ABOVE: On Friday, Mayor Sylvester Turner addressed the spectre of a state takeover looming over Houston ISD, which faces the prospect of implementing a closure or having its leadership restructured. (Photo by Raquel Natalicchio)
The TEA is taking over HISD.
The Texas Education Agency confirmed today that it will take over the Houston Independent School District, after two weeks of speculation over the move.
TEA Commissioner Mike Morath met with local lawmakers in the state capitol of Austin this morning before formally notifying HISD of the plan for a takeover. Morath then explained his decision in interviews with local media. He told ABC 13 that the current law requires him to take action: “The Commissioner of Education is required to act; it’s not discretionary. In the event that a single school in a district goes for an extended period of time with chronically low achievement, there has to be some effort to solve that problem before half a decade or a decade passes.”
He added: “The challenge is, Houston ISD as a system – not the individual teachers, not the individual principals, but the system of Houston ISD – seems to be set up to allow schools to lack the structural supports needed so that kids can have issues with chronic underachievement for a decade, half a decade in some cases.” The TEA’s decision aims to improve these student outcomes; today’s decision is the start of a process that could last for years.
TEA will appoint a nine-member board of managers by June 1st. That board will assume all of the powers and duties of the HISD board of trustees. The current board remains intact but will have no actual power. Both the board and Superintendent Millard House III will be replaced. Morath himself will choose their replacements.
But the commissioner stressed that his role is less focused on local control and more focused on student progress. “My job is not to direct activity in Houston. My job is to make sure that I set Houston up with good local leadership so that it can make progress as quickly as possible for kids,” Morath said.
“It’s important to frame this the way the law is structured. I’m not the one leading HISD,” Morath told KHOU 11 anchor Len Cannon. “What we’re doing under this intervention is we are choosing nine individuals who are Houstonians who will be the Board of Managers and they will assume all the powers and duties of the elected school board. So it’s essentially a shift in local control from the current locally elected board to an appointed board of nine. They then have all of the duties and obligations to govern the school system like any governing body in the State of Texas, so they’ll oversee the superintendent. They’ll set strategic direction. They’ll set budget. Their job as a team is to be focused like a laser on the needs of students above all else.”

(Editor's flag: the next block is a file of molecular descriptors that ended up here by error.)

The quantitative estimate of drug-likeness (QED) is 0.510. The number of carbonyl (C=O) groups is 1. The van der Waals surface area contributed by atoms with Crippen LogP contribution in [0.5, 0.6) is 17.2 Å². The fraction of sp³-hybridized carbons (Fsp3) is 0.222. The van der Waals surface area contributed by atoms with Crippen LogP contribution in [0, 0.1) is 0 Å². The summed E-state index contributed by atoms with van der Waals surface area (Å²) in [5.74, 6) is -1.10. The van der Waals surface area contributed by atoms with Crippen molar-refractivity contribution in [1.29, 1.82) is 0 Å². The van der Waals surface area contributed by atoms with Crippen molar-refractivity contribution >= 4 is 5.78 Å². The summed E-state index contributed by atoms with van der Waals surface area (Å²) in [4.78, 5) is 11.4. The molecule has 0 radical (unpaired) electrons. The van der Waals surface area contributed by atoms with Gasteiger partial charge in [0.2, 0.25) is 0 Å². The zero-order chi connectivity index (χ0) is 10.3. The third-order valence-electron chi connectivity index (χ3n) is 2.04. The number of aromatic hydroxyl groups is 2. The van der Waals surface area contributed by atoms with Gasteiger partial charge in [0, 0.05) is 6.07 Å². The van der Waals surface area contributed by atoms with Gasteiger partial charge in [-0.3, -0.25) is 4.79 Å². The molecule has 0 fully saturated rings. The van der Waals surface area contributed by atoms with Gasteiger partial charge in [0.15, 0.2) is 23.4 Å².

The law Morath alludes to has a long history, and this takeover has been in the works for some time. According to ABC 13, “In 2015, state lawmakers passed a bill that allows the state to shut down a school or take over if a public school fails the state standards for five or more years. At the time, HISD had four failing schools.”
In 2016, the TEA appointed a conservator in response to years of low academic performance (and allegations of trustee misconduct) at Wheatley High School. Then, in Nov. 2019, TEA Commissioner Mike Morath sent a letter to HISD Interim Superintendent Grenita Lathan and HISD Board President Diana Davila. Morath wrote that he would appoint a board of managers to replace HISD’S board of trustees. He gave two reasons for the decision: the school board’s “failure of governance” and the repeated poor performance at Wheatley (which received its seventh straight failing grade that year).
HISD sued. In 2020, a district judge in Travis County halted Morath’s plan, granting the district a temporary injunction. But in September 2021, a new Texas law went into effect that cleared the way for TEA action. A bipartisan bill (Senate Bill 1365) gave the Commissioner the power to appoint a board of managers, based on a “conservator appointment” lasting at least two years. State lawyers argued that this law granted the authority for a takeover. In January, the Texas Supreme Court ruled in their favor and threw out the injunction.
On March 1, Mayor Sylvester Turner broke the news of a takeover during a City Council meeting. “I’m talking to legislators, and what they’re saying to me is that the state intends to take over the district, replacing the entire board, replacing the superintendent, and taking over the entire school district,” the mayor said. “And they intend to do it next week.”
Last night, two documents had been posted on the TEA website. The first document is essentially a job posting for those who want to apply for a spot on the board; the second document basically outlines what a board of managers is and what its functions are. The documents were later removed.